The Philippines broke off talks Tuesday with the United States on U.S. military bases, and Foreign Secretary Raul Manglapus said differences over compensation were so wide he doubted the talks could be revived.

Manglapus made the remark to reporters after a meeting with President Corazon Aquino during which he informed her the nearly 4-month-old talks were suspended indefinitely."I don't know whether the talks can resume . . . but right now, our positions are so far apart that I don't think we can resume," he said.

Manglapus, head of the Philippine panel in the negotiations, said Aquino "realizes that our position is a reasonable one and that we should stick to it." He declined to elaborate, saying revealing more details could create more difficulties.

The Manila government is pressing for an increase in the $180 million it receives annually from Washington for use of the bases. Before the talks began, Manglapus said $1.2 billion annually would be "more realistic."

The talks are held every five years to review terms of the 1947 agreement allowing the United States to maintain Clark Air Base, Subic Bay Naval Base and four smaller installations.

U.S. spokeswoman Mary Carlin Yates told The Associated Press in a telephone interview the break was temporary and the U.S. side, headed by Ambassador Nicholas Platt, expects the talks to resume shortly.

She denied the U.S. panel approved a statement described as a joint statement and read to reporters. It said: "There was a substantial disagreement on the compensation issue, as a result of which the (Philippine) panel moved for the suspension of the talks."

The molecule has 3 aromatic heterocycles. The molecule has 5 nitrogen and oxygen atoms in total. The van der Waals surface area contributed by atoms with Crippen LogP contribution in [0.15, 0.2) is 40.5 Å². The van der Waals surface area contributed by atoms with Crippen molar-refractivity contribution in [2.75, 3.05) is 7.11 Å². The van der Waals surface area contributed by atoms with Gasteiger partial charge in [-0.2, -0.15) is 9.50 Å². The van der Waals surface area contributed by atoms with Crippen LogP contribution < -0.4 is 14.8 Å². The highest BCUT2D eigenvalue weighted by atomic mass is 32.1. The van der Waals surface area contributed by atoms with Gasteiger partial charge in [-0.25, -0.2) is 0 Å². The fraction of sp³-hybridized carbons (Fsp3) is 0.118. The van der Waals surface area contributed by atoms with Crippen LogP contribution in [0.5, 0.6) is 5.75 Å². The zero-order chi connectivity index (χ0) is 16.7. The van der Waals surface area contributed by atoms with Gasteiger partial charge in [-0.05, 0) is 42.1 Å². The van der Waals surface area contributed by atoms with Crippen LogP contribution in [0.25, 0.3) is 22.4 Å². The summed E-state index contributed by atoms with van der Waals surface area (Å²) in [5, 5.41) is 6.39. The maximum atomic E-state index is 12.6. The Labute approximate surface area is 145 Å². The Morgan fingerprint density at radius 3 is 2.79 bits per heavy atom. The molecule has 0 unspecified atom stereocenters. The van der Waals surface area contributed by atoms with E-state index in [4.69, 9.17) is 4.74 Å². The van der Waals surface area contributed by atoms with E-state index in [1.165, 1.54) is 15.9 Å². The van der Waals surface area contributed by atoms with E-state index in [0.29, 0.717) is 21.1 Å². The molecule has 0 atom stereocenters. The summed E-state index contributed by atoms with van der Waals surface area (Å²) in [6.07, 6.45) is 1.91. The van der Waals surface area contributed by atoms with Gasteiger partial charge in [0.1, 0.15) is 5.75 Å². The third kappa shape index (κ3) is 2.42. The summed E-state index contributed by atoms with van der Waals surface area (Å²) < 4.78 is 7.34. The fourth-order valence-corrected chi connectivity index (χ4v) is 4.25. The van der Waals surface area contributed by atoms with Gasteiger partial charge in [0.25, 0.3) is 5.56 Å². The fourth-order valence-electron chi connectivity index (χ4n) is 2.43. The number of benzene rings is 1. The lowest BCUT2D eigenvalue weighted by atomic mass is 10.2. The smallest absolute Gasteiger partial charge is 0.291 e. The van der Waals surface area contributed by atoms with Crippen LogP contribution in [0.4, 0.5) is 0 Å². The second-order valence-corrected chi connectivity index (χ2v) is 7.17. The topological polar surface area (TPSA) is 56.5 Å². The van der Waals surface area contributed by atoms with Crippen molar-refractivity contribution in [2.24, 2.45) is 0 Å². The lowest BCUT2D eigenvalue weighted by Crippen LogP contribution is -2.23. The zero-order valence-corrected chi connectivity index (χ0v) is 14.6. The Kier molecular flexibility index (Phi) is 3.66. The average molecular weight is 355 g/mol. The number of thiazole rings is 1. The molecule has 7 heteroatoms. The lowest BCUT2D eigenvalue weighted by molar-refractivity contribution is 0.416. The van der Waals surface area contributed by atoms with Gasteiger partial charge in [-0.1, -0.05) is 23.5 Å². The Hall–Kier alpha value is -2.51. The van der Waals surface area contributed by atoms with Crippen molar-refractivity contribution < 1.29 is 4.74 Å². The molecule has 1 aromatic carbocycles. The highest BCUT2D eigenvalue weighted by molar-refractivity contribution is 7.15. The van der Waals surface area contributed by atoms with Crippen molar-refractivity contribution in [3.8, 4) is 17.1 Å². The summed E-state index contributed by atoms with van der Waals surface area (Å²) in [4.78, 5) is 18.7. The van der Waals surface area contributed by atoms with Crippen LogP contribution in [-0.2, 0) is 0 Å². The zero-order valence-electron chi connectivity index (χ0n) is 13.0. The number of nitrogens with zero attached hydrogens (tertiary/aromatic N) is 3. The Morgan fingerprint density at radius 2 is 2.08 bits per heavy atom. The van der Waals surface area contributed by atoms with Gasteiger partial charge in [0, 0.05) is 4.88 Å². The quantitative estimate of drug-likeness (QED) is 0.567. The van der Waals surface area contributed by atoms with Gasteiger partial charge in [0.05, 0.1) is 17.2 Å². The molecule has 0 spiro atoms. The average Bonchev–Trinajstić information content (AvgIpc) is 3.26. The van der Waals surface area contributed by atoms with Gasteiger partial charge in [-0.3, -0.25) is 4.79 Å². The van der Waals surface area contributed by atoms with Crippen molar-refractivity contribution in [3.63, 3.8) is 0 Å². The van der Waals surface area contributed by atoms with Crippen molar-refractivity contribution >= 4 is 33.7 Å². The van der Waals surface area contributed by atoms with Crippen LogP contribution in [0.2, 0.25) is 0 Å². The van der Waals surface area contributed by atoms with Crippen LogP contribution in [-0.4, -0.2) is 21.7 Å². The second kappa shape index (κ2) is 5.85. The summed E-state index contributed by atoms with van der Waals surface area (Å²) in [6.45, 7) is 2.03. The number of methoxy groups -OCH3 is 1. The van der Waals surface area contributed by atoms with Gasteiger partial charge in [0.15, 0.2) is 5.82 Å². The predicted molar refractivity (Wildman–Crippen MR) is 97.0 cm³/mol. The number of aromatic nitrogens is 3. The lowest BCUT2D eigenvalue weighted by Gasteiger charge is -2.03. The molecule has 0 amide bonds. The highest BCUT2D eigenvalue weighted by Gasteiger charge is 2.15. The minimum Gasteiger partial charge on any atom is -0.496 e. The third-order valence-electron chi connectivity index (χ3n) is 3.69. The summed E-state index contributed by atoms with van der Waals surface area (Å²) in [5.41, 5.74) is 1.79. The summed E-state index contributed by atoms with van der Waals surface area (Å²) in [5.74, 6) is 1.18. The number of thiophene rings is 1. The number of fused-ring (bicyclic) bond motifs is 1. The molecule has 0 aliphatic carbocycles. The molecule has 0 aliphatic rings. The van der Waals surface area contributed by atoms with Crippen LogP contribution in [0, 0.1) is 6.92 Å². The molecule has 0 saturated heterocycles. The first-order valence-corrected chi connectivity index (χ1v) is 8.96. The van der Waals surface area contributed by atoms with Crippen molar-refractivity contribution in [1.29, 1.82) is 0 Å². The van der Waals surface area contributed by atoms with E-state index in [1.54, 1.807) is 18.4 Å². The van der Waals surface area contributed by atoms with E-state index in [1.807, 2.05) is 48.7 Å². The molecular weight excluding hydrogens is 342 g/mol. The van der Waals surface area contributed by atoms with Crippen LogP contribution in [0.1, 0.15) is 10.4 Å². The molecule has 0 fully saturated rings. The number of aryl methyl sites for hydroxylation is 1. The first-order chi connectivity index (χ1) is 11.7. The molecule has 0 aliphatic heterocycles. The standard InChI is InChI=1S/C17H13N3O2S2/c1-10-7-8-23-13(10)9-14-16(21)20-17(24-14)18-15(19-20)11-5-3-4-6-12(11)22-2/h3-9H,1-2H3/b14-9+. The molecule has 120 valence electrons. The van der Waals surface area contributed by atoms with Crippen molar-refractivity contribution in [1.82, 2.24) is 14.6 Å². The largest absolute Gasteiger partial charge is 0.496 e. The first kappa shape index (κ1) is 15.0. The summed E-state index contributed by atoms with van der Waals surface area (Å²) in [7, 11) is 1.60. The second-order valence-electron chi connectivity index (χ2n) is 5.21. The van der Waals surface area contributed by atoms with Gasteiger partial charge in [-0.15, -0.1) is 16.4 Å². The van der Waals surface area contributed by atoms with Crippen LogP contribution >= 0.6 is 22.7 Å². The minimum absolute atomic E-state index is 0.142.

"As has happened several times in the past, there has been a temporary break in the talks," Yates said. "We do not consider the talks suspended. Such temporary breaks occur from time to time, particularly when one side needs time to consider a proposal from the other."

During previous interruptions, however, neither side had described the talks as "suspended." In previous instances, spokesmen for both sides said talks had been temporarily recessed because of foreign travel by negotiators or to allow time to study proposals.

On Monday, Manglapus said that the two panels were nearing agreement but that they may not complete the negotiations by an end-of-the-month deadline. The talks had initially been scheduled to end during the first week of July.

U.S. Secretary of State George Shultz has said the United States did not oppose an increase in compensation but would not agree to paying any "staggering amount."

The talks do not directly affect the status of the bases after 1991, but a successful review is widely expected to influence Manila's decision on whether to extend the agreement. Aquino has refused to discussher position.

Meanwhile, the communist-led National Democratic Front accused Aquino of maneuvering for "an impending sellout of our national sovereignty and interests."